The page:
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Public Transportation

by: Savanna Cruickshank

Public Transportation CE 574

Savanna Cruickshank
GPA 3.54

Michael Kyte

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Michael Kyte
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This 48 page Class Notes was uploaded by Savanna Cruickshank on Friday October 23, 2015. The Class Notes belongs to CE 574 at University of Idaho taught by Michael Kyte in Fall. Since its upload, it has received 10 views. For similar materials see /class/227775/ce-574-university-of-idaho in Civil Engineering at University of Idaho.

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Date Created: 10/23/15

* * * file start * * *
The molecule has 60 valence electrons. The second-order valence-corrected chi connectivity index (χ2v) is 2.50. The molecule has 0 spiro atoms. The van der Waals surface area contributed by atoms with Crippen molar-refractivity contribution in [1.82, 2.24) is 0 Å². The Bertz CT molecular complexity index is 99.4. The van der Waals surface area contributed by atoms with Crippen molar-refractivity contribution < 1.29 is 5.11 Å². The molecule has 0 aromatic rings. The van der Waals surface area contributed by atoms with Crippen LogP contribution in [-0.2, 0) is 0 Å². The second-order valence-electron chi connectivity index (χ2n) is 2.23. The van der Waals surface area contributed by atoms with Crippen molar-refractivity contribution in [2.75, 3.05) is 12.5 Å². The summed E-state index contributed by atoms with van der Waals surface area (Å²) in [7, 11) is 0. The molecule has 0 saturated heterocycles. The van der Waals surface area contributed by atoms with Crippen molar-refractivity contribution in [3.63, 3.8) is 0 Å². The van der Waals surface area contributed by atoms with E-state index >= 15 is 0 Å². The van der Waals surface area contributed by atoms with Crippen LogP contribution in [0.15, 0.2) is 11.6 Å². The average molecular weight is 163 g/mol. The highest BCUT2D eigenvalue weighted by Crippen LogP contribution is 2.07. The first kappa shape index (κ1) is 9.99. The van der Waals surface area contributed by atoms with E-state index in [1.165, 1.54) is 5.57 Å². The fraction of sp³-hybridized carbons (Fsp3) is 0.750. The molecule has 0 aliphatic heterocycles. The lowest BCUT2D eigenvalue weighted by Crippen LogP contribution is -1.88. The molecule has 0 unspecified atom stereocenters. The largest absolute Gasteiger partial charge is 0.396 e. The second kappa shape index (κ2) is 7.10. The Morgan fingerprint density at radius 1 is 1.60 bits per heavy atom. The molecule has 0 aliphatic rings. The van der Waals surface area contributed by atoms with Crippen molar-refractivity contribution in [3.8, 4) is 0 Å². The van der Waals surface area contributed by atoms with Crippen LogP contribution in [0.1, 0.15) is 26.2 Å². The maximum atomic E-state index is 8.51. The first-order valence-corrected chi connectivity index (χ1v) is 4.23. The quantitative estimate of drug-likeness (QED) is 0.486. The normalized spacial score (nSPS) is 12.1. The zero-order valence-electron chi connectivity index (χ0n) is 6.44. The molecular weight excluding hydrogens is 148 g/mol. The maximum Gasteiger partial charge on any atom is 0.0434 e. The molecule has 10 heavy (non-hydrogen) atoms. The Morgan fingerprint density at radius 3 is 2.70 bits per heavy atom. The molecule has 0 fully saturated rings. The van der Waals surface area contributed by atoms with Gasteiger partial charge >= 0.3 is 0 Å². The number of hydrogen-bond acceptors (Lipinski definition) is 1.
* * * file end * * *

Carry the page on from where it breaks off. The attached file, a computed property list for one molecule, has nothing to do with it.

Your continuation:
WWW Nm 4 AM TRANSPORTATION RESEARCH RECORD 1623 User and Operator Perspectives in Transit Network Design AVISHAI CEDER AND YECHEZKEL ISRAELI The basic construction of the objective functions of the transit network J x J n n L bot passenger and operator interests is proposed The approach presented A r V r A with decisionmaking techniques in order to allow the user to select from a number of alternatives The nature of the overall formulation is nonlinear and mixed integer programming The problem addressed in this paper is a general one of how to design a new transit network or redesign an existing one given no A tional cost derived from the scheduling components and the passen ger level of service affect the search for the optimal route designs while relying on a compromise between the operator and the user niur r k r L r ows 056 that deal with ideal networks and those based on mathe matical 39 A imilar but different A 39 4 review or prior I r 39 be found in Coder and Wilson 1 Simulation models are presented in Dial and Bunyan 2 Heatliington et al 3 and Vandebona and Richardson 4 These models require a consid erable amount of data and their proximity to optimality is uncertain K K rm quot From aprac tica perspective it is desirable that the route design procedures include interaction and feedback loops betWeen the selection of 1 1 L frequency determination and timetabling along with vehicle scheduling with regard to eet size n t n p u x p r connect every place node in the network to all others From this vast pool or quot J transfers i hen u u us that I maintain network connectivity For each subset thus generated the A 39 d ulculatin H r 39 frequency for each route Next it calculates prespecified optimiza tion parameters for each subset Based on the speci c optimization parameter desired by the user it is then possible to select the most suitable subset The system has been designed as a tool for the plan ning of future transit networks as well as the maintenance of exist ing ones The system ensures exibility by allowing users to either input their own data or to run the system automatically PROBLEM IDENTIFICATION The transit planning process aimed at efficient transport of originw destination transit riders includes four basic elements performed in sequence a network route design 7 setting of timetables c sched uiiugui 39 39r 39 39 39V rtiri 1 Forthisprocess to be cost effective and efficient it should embody a compromise between passenger comfort and cost of service For example a good L J L wueu uau It n at based on a broad range of design parame ters and a choice of objectives re ecting user and operator interest J in Kocur and quot m J L feld 6 and Kuah and Perl 7 These methods are adequate for screening or policy analyses in which approximate design parameters are to be determined radier than a complete design Thus these meth ods cannot represent real situations Mathematical programming models used for Iran it quot 395 39 A the extremely high computational effort required by them These par tial optimization approaches appear in Hasselstrom 8 Dubois et al 9 Silman et al 10 Rea I I Mandi 12 Marwah et al 13 Sharp 14 and Kerich 15 Apart from Hasselstrom s model which is included in the Volvo transit planning package all other models have not actually been applied However Hasselsttom s model is quite complex nonuser oriented and expensive with regard to both the data required and the direct cost and staff time needed for the process W l 39 c enabling 39 1 39 to es can be summarized in six points 39 Cannot handle large size transit networks 39 Does not consider optional objectives and constraints Ba c A I rather than on passenger counts as is done in practice and described by Ceder 1617 0 Cannot simultaneously incorporate three out of the four plan ning components network design timetable setting and vehicle scheduling In particular the models cannot evaluate the network without de ning the vehicle requirements for each route and thus Input Network nodes and arcs Travel time on each arc 39 n demand Set of terminals Maximal deviation from Create routes 1 shortest pa r Route length constraints Identfo mfg 2 Create minimal set of r s and transfers 3 Set Covering Problem Required policy bus capacity Demand assignment procedure minimum frequency existing for frequency calculation given by user Calculate values for optimization criteria 21 h r 4 passenger ours waiting ime empty passenger hours operational comaaims elgu Calculate values for L d ad A c 39 39 2 2 heading travel times eet size ts on the Generate more suboptunal effecuveness of each set 6 of solutions salmon Z139 7 2 Multiobjective user decision s f of quotbestquot solution 7 FIGURE 1 Methodology for designing routes and networks a later section Following is the problem formulation Consider a connected network composed of a directed graph G MA with a nite number of nodes 1N l connected by IAl arcs The following notations are used Route progressive path initiated at a given terminal and terminated at a certain node while traversing given arcs in sequence Transfer path progressive path that uses more than one route r set 0 routes TR tr set of all transfer paths N set of nodes located on route r N set of nodes located on transfer path tr 1 passenger demand between i and j i j EN riding on route r d1 passenger demand between i and j along the trans fer ath tr it vehicle frequency associated with the route r m minimum frequency reciprocal of policy head way required i t5 travel time between i and j on transfer path tr TRANSPORTATION RESEARCH RECORD 1623 t overall travel time on route rbetween its start and L maximum passenger load on route r w passenger waiting time on route r dquot desired occupancy on each vehicle load standard an a 1 transfer tr contains r II quot 39 0 otherwrse A D r 1 4 Z and L min 21 a 212110 j 42 2 W110quot j 132 EH I LieV ijeN r min 2 FS 2 where PH ij passenger hours between nodes i and j ijeN de ned as passengers riding time in a transit vehicle on an hourly basis it measures how much time is spent by passengers in vehicles between the two nodes WH 21 waiting time between nodes i and jijeN de ned as L r 1 x a r i between the two nodes EH emptyspace hours on route r defined as the unused h FS eet size number of transit vehicles needed to provide all trips along the chosen set of routes Objective Function Z 1 The objective function Z is based on the socalled load pro le It is a histogram describing the number of passengers on board the transit vehicle versus the transit route length in distance or time units Figure 2d provides an example of such a load pro le The rst element of Z is total passenger hours in the routing system 2 PHij 2 2d3t3 2 Edl tlf lt3 JEN reR LieN Ire Nquot TR fie where for the example in Figure 2 2 PH 2039 330 10290 9 500 passenger minutes JEN The second element in 21 is the total wait time hours both at the transit system stops and during transfers This element represents the use perspective and its calculation is based on the maximum load point method for deriving the transit vehicles frequency 16 during the time covered by the passenger demand matrix a x mold0 4 If the minimum frequency requirement is the result of h then the load pro le will have no in uence on the frequency determination as shown in Figure 3 The expected wait time for passengers on route r is half of the transit vehicle headway in which passengers arrived randomly at Ceder and Israeli a b 20 10 2 3 4 o e a 1 L150 mo 80 is 2 tillquot 0 3 a 39 39 39 A t39 v a matrix in pass per hour given mu unvcl drug in minutes given C d 390 E 330 quot5 5 80 240 1 l 2 3 100 90 i 2 4 150 50 100 Feasible routesin both 20 30 dimcmms 3 Travel time minutes The load pro le of route l 2 3 derived FIGURE 2 Example of the determination of load pro le the transit stop and the headway is distributed in a deterministic manner 17 WV g 5 hence 1 r r WHz2KL zdanziganj 6 1eN reR r 115M Hem In the example shown in Figure 2 one obtains 60 W 2 no1 263050050 100 so 50 90 2136 hours where d0 equals 50 The third element of Z describes the total empty space hours or emptyscat hours when 1 equals the number of seats on the transit Passengers FIGURE 3 Load pro le regarding the load level when the minimum frequency constraint holds where PH is total passenger hours on route r vehicle This element represents an unproductive measure for the opcrator Its formulation is ZEH 2maxL7tmu39dat 213110 f 7 r rel iJeN In the example of Figure 2 EH 330 240 10 900 passenger minutes The rst part of Equation 7 describes do 2 VH where VH is total vehicle hours on route r as a measure for the capacity of the transit network total passenger hours times the desired occugzancy In Equation 1 or in Z ah a2 and a3 are weighting factors while 39 39 39 P110117 Fquot iqdonned lUL implicit A A and thus Z will eventually include a E3 2 PH i j JEN Objective Function Z The second objective function 22 is an estimate for the eet size required to carry on the entire matrix of the passengers demand The method used for evaluating the eet size is based on the de cit function theory 18 This theory provides techniques to assign the minimum number of vehicles to carry out a given timetable A de cit function is simply a step function that increases by one at a time at each trip departure and decreases by one at a time at each trip arrival Such a function may be constructed for each terminal in a multiterminal transit system The sum of the maximal de cit func tion values over the schedule horizon and across all the terminals is the minimum number of vehicles required The maximal value of the de cit function can be reduced by introducing deadheading empty trips into the schedule as well as shifting the departure times within bounded tolerances 19 This study does not include all the detailed procedures of the de cit function theory and con centrates rather on estimating the minimum fleet size required for a L A Lquot V D u r 39 39 m it allowed For this purpose the lowerbound calculation 20 is used based on the determined frequencies in the Z calculation The nal outcome of this is the value 22 which represents an estimate for the operational component s minimum required eet size Overall View The complete formulation including the constraints of the network design problem can be found in Ceder and Israeli 21 and Israeli and Ceder 22 The nature of the overall formulation is nonlinear nonlinear and mixedvinteger programing Its analog problem is L J 39 quot L quot hv Magnanti and Wong 23 with a nonpolynomial hard computational complexity Thus conventional approaches are incapable of providing a solution even with a relatively high degree of simpli cation The solution approach is composed of two stages In the rst stage the problem dimension is reduced through the construction of a skeleton feasible route network that meets a maximum travel time constraint The skeleton network is the basis for an optimization routine to determine the shortest direct and indirect via transfers paths between each pair of nodes The second stage relies on a proce dure that incorporates optimization and enumeration processes in order to derive the minimal Z objective function This procedure while searching for min 2 creates various Z solutions each asso ciated with a different z solution Finally the most desirable set of Z Z is derived through known techniques in multiobjective pro gramming 2425 Further details of the theoretical dimension of this methodology can be found elsewhere 2627 whereas a more speci c stepwise description of the approach is shown in the next section Components The overall system comprises seven components as shown in Fig are l In the rst component the system generates every possible route from all terminals which meets the route length factor con straints in other words its algorithm screens out routes according to given boundaries on the route length In addition there is a limit on the travel time between each origin destination OD pair That is a given demand cannot be assigned to a transit route if its travel time exceeds the minimum travel time on the network by more than a given percentace The second component is based on an algorithm that produces 1 My 39 39 T e rst step of the algorithm is to establish additional direct routes between OD pairs characterized by high OvD demands a predetermined OvD demand value These direct routes are actually initiated or terminated at nonterminal nodes and consequently deadheading trips are re sponsible for their connection to the terminals Also a low 0D de mand without a direct route is not considered for obtaining service The transfers are created using a mapping algorithm This applies to the disconnected OD pairs as well as to all the 0D pairs In L y a J L Mai r routes and their related transfers such that connectivity between nodes is maintained and their total deviation from the shortest path is mini mized This problem is de ned as a set covering problem SCP which is hard to solve 28 The SC can determine the minimal set of routes from the matrix of the feasible routes In this matrix each row represents either a feasible route or a transfer In the fourth component the entire 0D demand is assigned to the chosen set of routes The assignment algorithm that has been developed 22 includes steps that are related to a routechoice decision investigation that is the algorithm includes a probabilis tic function for passengers who are able to select the bus that arrives first or alternatively wait for a faster bus The passengers strategy isto 39 39 L 39 139 t Tlie 39 g d is similar to that developed by Marguier and Ceder 29 but with a different probabilistic functiOn e fth component completely represents the operator s pep spective It is directed at finding the minimum fleet size required to meet the demand as well as to satisfy the determined frequency on each route This objective is designated Z in the formulation and it complements the operator s portion in 2 which is to minimize emptyspace hours The 39 I L w c Lou uuctiiig of routes in order to search for additional 2 22 values in the vicinity or uroir 39 m 39 39 39 J incre mental changes in the set of routes much like the reduced gradient methods Given the set of routes associated with the minimum Z value the single route that is the worst contributor to Z is deleted and then the SCP is solved in the third module followed by the execution of the fourth and fth components This process could continue but there is no guarantee that a previous alternative will not be repeated To Overcome this problem a new matrix is constructed with me idea TRANSPORTATION RESEARCH RECORD 1623 of finding the minimal and worst set of candidate routes for possible deletion in each iteration that is a new SC matrix is constructed in which the candidate routes are the columns and each row represents a previous set of routes that was already identi ed in the vicinity of the optimal 2 Z setting The solution to this new SCP matrix is a set of J A A r r 39 1 During this process a number of unique collections of routes are termed pro hibited columns as they are the only ones that can transport a certain demand Theso prohibited columns are assigned an arti cially high cost value so as not to be included in the solution This process also involves some bounds in order to converge on a desired number of iterations or number of Z 2 solutions The complex procedure of this component can be found in Israeli and Ceder 27 The seventh and nal component of the system involves multi objective programming of the two objective functions Z and 22 Given the alternative sets of routes derived in the sixth module the purpose is to investigate the various alternatives regarding the most efficient 2 Z2 solution The method selected in this component is called the compromise set method 3031 it ts linear objective functions 32 for discrete variables The outcome of this method is the theoretical point in which Z 2 attains its relatively minimal value The results can be presented in a table or a two dimensional graph that shows the tradeoff between Z and A The decision maker can then determine whether to accept the proposed solution In the latter case for example the decision maker can see how much Z is increased by decreasing Z to a certain value and vice Versa SUMMARY This paper outlines the basics of a transit network design system TL L 39 9m 7quot A A 39 39 mun networks The system comprises seven main components each of which uses the data created by its predecessor or data given by the user to carry on the next step in the analysis see Figure l The system is believed to be a useful tool set for the following applications 9 Optimal design for a new transit network 0 Optimal design for expansion or curtailment of an existing transit networ 0 Assessment of the performance of an existing transit network from the aspects of or operator ef ciency and b passenger level of service and 0 Sensitivity analysis of transit network performance for a variv ety of system parameters such as different eet sizes different lev els of service changes in passenger demand changes in frequencies changes in travel time and more Finally it is worth mentioning that the challenge which was ultimately met was to incorporate three operational planning ele 39 at quot 39 39rtetwnrk psian frequency timetable setting and vehicle scheduling REFERENCES 1 Coder A and N Wilson Bus Network Design Transportation Research Vol 20B No4 1986 139331 334 2 Dial R l1 and R E Bunyan Public Transit Planning System Sociov Economic Planning Science Vol 1 l968 pp 345 362 53 H 5 Ta 9 Coder and Israeli 3 Heathington K W J Miller R R Knox G C Hoff and J Bruggman Computer Simulation of a Demand Scheduled Bus System Offering DoortoDoor Service In Highway Research Record 91 HRB National Research Council Washington DC 1968 pp 26 40 Vandebona U and A J Richardson Simulation of Transit Route Operations In Transportation Research Record 1036 TRB National Research Council Washington DC 1985 pp 36 40 Kocur G a d C Held ckson Design of Local Bus Service with Demand Equilibration Transportation Science Vol 16 No 2 1982 pp 149 170 Tsao S and P Schonfeld BranchedTransitServices An AnalysisJoun nol ofTransportation Engineering Vol 110 NO 1 1984 pp 112 128 Ku G and 1 Perl Optimization of Feeder Bus Routes and Bus Stop Spacing Journal of Transportation Engineering Vol 1 14 No 3 1988 pp 3414354 Hasselstrom D Public Transportation Planning PhD dissertation Department of Business Administration University of Gothenburg Sweden 1981 Dubois D G Bel and M Libre A Set of Methods in Transportation Network Synthesis and Analysis Operations Research Vol 30 N0 9 1979 pp 797 808 Silman L A Z Barzily and U Passy Planning the Route System for Urban Buses Computers and Operations Research Vol 1 1974 pp 201 211 1 Rea T C Designing Urban Transit Systems An Approach to the Route Technology Selection Problem PE 204 881 University of Washington Seattle 1971 Mandl C E Evaluation and Optimization of Urban Public Transporta tion Networks European Journal of Operation Research Vol 5 1979 pp 396 404 Marwah B R F S Umrigar and S B Patnaik Optimal Design of Bus Routes and Frequencies for Ahmedab d In Transportation Research Record 994 TRB National Research Council Washington DC 1984 1 47 is u a gt39 on 0 pp 4 Sharp G P Public Transit System Network Models Consideration of Guideway Construction Passenger Travel Delay Time and Vehice Scheduling PhD dissertation Georgia Institute of Technology Atlanta 1974 5 Keudel W ComputerAided Line Network Design DIANA and Mini mization of Transfer Times in Networks FABIAN Proc International Workshop on ComputerAided Transit Scheduling J R Daduna and A WrPrI Pd International 1 quot39 39 39 39 Sciences No 308 SpringerVerlag Berlin 1988 Ceder A Bus Frequency Determination Using Passenger Count Data Transportation Research Vol 18A No 5 6 1984 pp 439 453 3 18 E N N N N v N s N U N Ox 2 N on N 0 to o m N Ceder A and Israeli and Ma nanti T L an Gtocoec ea A D R Ha Israeli and Minieka E t39m39 quot 39 quot J Cedar A and H Stern De cit Function Bus Scheduling with Dead heading39 39 39 39 C quot Vol 14 No l 1981pp 19 34 H Stern A Graphical Person Machine Interactive 39 ln 39 k nth urns Approach IUI TRB National Research Council Washington DC 1982 pp 69 74 Gm H anaA Pd r A rmnmv At n u i r v r Size Problem Transportation Science Vol 17 No 4 1983 pp 471483 Coder A and Y Israeli Scheduling Considerations in Designing Tran sit Routes at the Network Level Proo 5th International Workshop on A39AA39F 4 r to IM can Nn 286 H A Man 113 136 A eder Public Transportation Assignment with Pas rt 0 Springer Verlag Berlin 1992 pp IST39l39l J B Lesort 6d Elsevier Science and Pergamon Publishing 1996 pp 561588 g 39 R L Wong Network Design and Transportation Planning Models and Algorithms Transportation Science Vol 18 No 1 1984 5 11 r Co on L Multiobjective Programming and Planning Academic rk 1978 Press New o 39 nsen and L Duckstein Multiobjective Deci sion Analysis with Engineering and Business Applications John Wiley ons New Yor Cedar Transit Route Design Using Scheduling and MultiObjective Programming Techniques In ComputerAided Transit Scheduling SpringerVeriag Berlin 1995 6 39 Y and A Cedar MultiObjcctive Approach for Designing Tran sit Routes with Frequencies In Advan ed Met ads in Transportation Analysis 1 Bianco and P Toth eds Springer Verlag Berlin 1996 pp 157482 I Marcel Dckker New York 1978 pp 181 234 Marguier P H 1 and A Cedar Passenger Waiting Strategies for Over lapping Bus Routes Transportation Science Vol 18 No 3 1984 pp 207230 Zeleny M Compromise Programming In Multiple Criteria Decision Making 1 L Cochrane and M Zeleny eds University of South Carolina Press Columbia 1973 1 Concept of Compromise Solutions and the Method of the Displaced Ideal Computers and Operation Research Vol 1 No 4 1974 pp 479 496 Duckstein L and S Opricovic Multiobjective Optimization in River Basin Development Water Resources Research Vol 16 No 1 1980 Coder A Methods for Creating Bus Timetable Vol 21A No 1 1986 pp 59 83 Publication of this paper sponsored by Committee on Bus Transit Systems CE 574 Public Transportation Class 18 2006 October 2 Website of the Day Railway Technical httpwwwrailwaytechnicalcomsitht1 html Railway Technical Web Pages at Signa ing Railway Technical Articles Traction Pages Fare Collection Finance tor Railways Terminology Pagea the n Statistics Stories Track Railway Suppliers Search this site here Home Page About us Site Map Links Page Search Contact us Site Sponsors The Development and Principles of UK Signalling PRC Rail Consulting Ltd An outline of the history UKmit my t quot Including Wl39heaspeci signals F r u Iquot Y A u l A l Iquot W amp International railway system consultancy 3mm 39 Emeil PRO Rail Consulting University of Birmingham Contents M80 in Railway Systems Engineering Pioneer Signalling The Time Interval System Line Capacity Fixed Signalling Distant Signals Interlocking A Blocks The Track Circuit V ry k ri n 39 Tu n m m I Mum F 393 FourAspect Signalling A Safe Braking Distance The Overlap programme for Railway Systems Engineering lrtroduction it man quot 39 quot usnl 39 quot Over 3 ammun 7 auigm 39 39 39 I quot Herele an attempt to explain in simple term lU standards w a it call wumo i Reading assignment Vuchic pp 577582 TCRP 100 Part 5 Chapter 1 Rail capacity fundamentals p 51 gt p 5 10 Chapter 2 Train control and signaling p 511 gt p 5 18 Chapter 5 Operating issues p 531 gt p 548 Chapter 6 Planning applications p 553 gt p 554 Chapter 8 Light rail capacity LRT Study questions What are the elements used to define a mode Right of way B longitudinally separated A fully grade separated Vehicle guidance Guided rail Guided vehicle Steel wheels on steel rails suppon Propulsion Electric linear induction motors Transit unit Driver driven driving and control Type of network Rail networks supplemented by bus lines and operation LRT Study questions What is light rail transit Peak Peak Peak Trains Cars Head Hour HourLoad HourLoad h h Ci Lo ation ay 5 pdir pft pm Boston Green Line Subwayquot 45 90 80 96 16 53 Calgary South Line 11 33 320 4950 2 1 6 8 Denver entral 12 24 300 3000 14 47 Edmonton Northeast LRT 12 36 300 3220 12 40 Los Angeles Blue Line 9 18 400 2420 16 54 ewark City Subway 30 30 120 1760 14 46 Philadelphia SubwaySurface 6O 60 60 4130 15 50 Portland Eastside MAX 9 16 400 1980 16 51 Sacramento Sacramento LRT 4 12 900 1310 15 49 Toronto Queen at Broadway 51 51 7O 4 30 0 19 61 Dir Route Length Avg Weekday Veh Operated mi km 39 Region Type ard gs in Max Service Baltimore LR 576 927 27400 40 oston LRSC 510 821 255600 154 Buffalo LR 124 200 23200 23 Calgary LR 404 650 132100 81 Cleveland LR 308 496 14100 25 Dallas LR 408 656 37700 48 ver LR 280 451 22500 29 LR 139 224 38000 31 Galveston TX VT 52 84 300 4 Guadalajara LR 298 480 149000 NA Houston LR 140 225 scheduled 2004 opening Jersey City HudsonBergen LR 138 222 3100 12 Kenos a I VT 19 31 150 1 Little Rock VT 42 68 scheduled 2004 opening Los Angeles LR 824 1326 0 51 Memphis VT 58 93 3500 9 Mexico City LR 323 520 55000 NA Minneapolis LR 232 373 scheduled 2004 opening Monterrey LR 286 460 0 NA w reans SCVT 160 257 14900 23 Newark City Subway LR 83 134 16900 16 ttawa DLR 100 161 5800 2 Philadelphia LRSC 693 1115 83100 108 Pitts ur LRSC 348 560 24600 47 Portland MAX LR 649 1044 73600 56 Portland Streetcar SC 48 77 4200 4 anlun Green Lme Subway Calgary 7m Avenue Ma Pmladelphm Subway Edmonton Northeast Llne DenverCenlral L05 Angelss Blue Line Pumand Easlslde MAX Newark thy Subway Sacramento 1Cemra I El i I 0 2000 400 GOOD 5000 0 000 12600 Ava sak rage Weekday Riders 15 M mes eak Hour l 33 Wm W in n Light Rail San Diego a b nght Rail Portland Oregon d n b e V E NC m R t h m L C cl Streetcar Philadelphia e Streetcar San Francisco WW 7 7 f Vintage Trolley Memphis LRT Study questions What are the factors that control the number of trains that can travel through a section of line Exhib39t 5 29 Headway Components of y d Hea Lines Operating Qpacityms vy Rail Transit at or Close to VanmuverrMetrotown EB San Francisco BAiTeEmbarcadero WB Newarkdoumal Square was Calgarerity Han EB New YorkrGrand Centlal NB Caigaryrsrd Street E5 Calgawdst Street WB TulontorKing SB New YarkrGrand Cenh a SB TorontchIDDr NB VancouverrBul mrd WB San Francisco MUNLMontgomew WB Vancouverruroadway H3 New Yorerueens Piaza WB ITrain Carmel Sepamtian NewarkrExchange Place EB 0 50 100 150 200 250 300 Seconds Exhibit 543 2 48 7 Gmde Seperated Line Capacity Cab Signaling 4o 7 7 B 38 77 7 7 7 7 7 35 77 7 7 7 7 7 7 if 7 it i 2 light rail 3 light rail 4 light rail 6 heavy rail 8 heavy rail Train Length cars NOTE Combination of dwell time and operating margin ranges from 55 5 upper bound to 7D 5 lower bound NOTE Line Capacity trainshdir m l l l l l r l l l l l l l y 500 1000 1500 2000 2500 3000 3500 4000 4500 5000 5500 6000 6500 7000 7500 0000 Single Track Length ft Assumes 35mph speed llmlt 180ft train length 205 dwell time and 205 operatan margin Exhibit 547 Single Track Line Capacity TwoCar Light Rail Trains An alternative gure using metric units appears in AQQEn IX A Exhibit 549 Light Rail Line Capacity Exclusive Lane Operation H N N 1 Line Capacity trains h H 90 120 150 Longest Traffic Signal Cycle Length 5 Travel Time s 500 1000 1500 2000 2500 3000 3500 4000 4500 5000 5500 5000 6500 7000 7500 3000 Single Track Length ft No stations 1 station stations NOTE Assumes speed limit of 35 mph lSOfoot train length 205 dweli time 205 operating margin and other data as per Exhibit 565 The remnmended closest headway is twice this time LRT Study questions What is the purpose of train control and signaling LRT Study questions What is the operating margin LRT Study questions What are the components of dwell time SkyTraln Vancouver TTC Toronto SvaralnSE Vancouver crs Calgary BART San Frantisco SkyTrain Vancouver Muni San Frantism EI39S Edrrmnmn MTS San Diego TriMet Pordand PATH New York SkyTrain Vancouver W Toronto ErS Edmonton CTS Calgary Mun San Francisco BART San Franclsco MTS San Dlego TrIMet Doltland Mun San Franclsco NYCl39AIRT New York PATH New York NVCTAIND New York SkyTraln Vancouver Munl San Franclsco 0 1 2 3 4 5 6 Time per passenger per single stream 5 NOTE Lever boardrnu except Hg or dmvn Steps where m loaned Exhibit 514 Dwell Time Components of Four Rail Transit Stationslmsl El Doors Open Passenger Flow Doors Open No Passenger Flow l Doors Closed Waiting to Depart Individual Train Observations Note that the scale of the Grand Central Station chart is twice that of the other chars In this series Dwell Time 5 Average headway 153 seconds Number of passengers observed 586 Flow time averages 38 of total dwell a San Francisco BART Montgomery Station LRT Study questions What is fixed block control sanequot Tram m IO R 6 am G G gt 1 Signals turn red behind a train as it enters each block IO lOR IOG lO 2 Trains may pass green amp yellow signals but stop 81 wait at red IOv lOR lOR lOG 3 Empty bloch separate trains yellow signals warn next one is red CHIb IOG IQv IOR IOR 4 Minimum headway combines dwell and block traversal limes Trai s ation Trai s ation Trai s ation LRT Study questions What are typical quotweakest linksquot in a light rail transit system D CH 1 First train arrives at station M 2 Second train arrives crosses to opposite platform 3 First train departs crosses to opposite track ESE 4 Third train arrives after first train has cleared crossover IOR ys IOR yR 1 First train arrives at junction 2 Opposing train arrives waits mm m K IOG yR IOR R 3 First train clears interlocking 4 Second train proceeds Station 2 Rear of leading train Distance Station 1 5 f Dwell Op 5 Time MarginTiE IV Front of following train Time NOTE Acceleration and braking curves omitted for clarity Beaverton Central oEeaverton TC Beaverton Sunset TC OWashinglon Park Expo Center I Delta ParkFIR Kenton 0 Lombard Street 0 Portland Boulevard 3 Killingsworth Street uGoing Street oOverlook Russell Street Hollywood TC I Downtown Portland Portland Airport 0 NE 60th Ave NE 82nd Ava Mt Hood Ave Cascades WarkroseSumner TC 0 Gateway TC Q 9 a lt lt gt 390 395 lt a a 32 3 1 u u Lu 23rd Ave Mar5ha St Rose Quarter TC E g 39 8 lt4 Johnson St 92 g g 4 E 8 lt I a mo 4 Gilsan g E K 2 A c 0 LU t o z W Everett 8 T 0 E as f 0 Old TownChinatown a Burnside SIICouch S g bra E E V PGE Par on 68 O Skldmore Fountain g 3 Kings HillSW Salmon St 3 I 114077Lg 5 003 3 ya Ill3rd 5 quot7700 41 s R 3 ED 5 5 Portland State Mve g Unwersn M0 y quot1907 0 f 3rdHarrison g 151Harrison 9 Rwerplace Downtown Exam 2 Preparation Closed book closed notes To include Homework problems Reading assignments Class discussions Study questions Topics Quality of service Bus transit capacity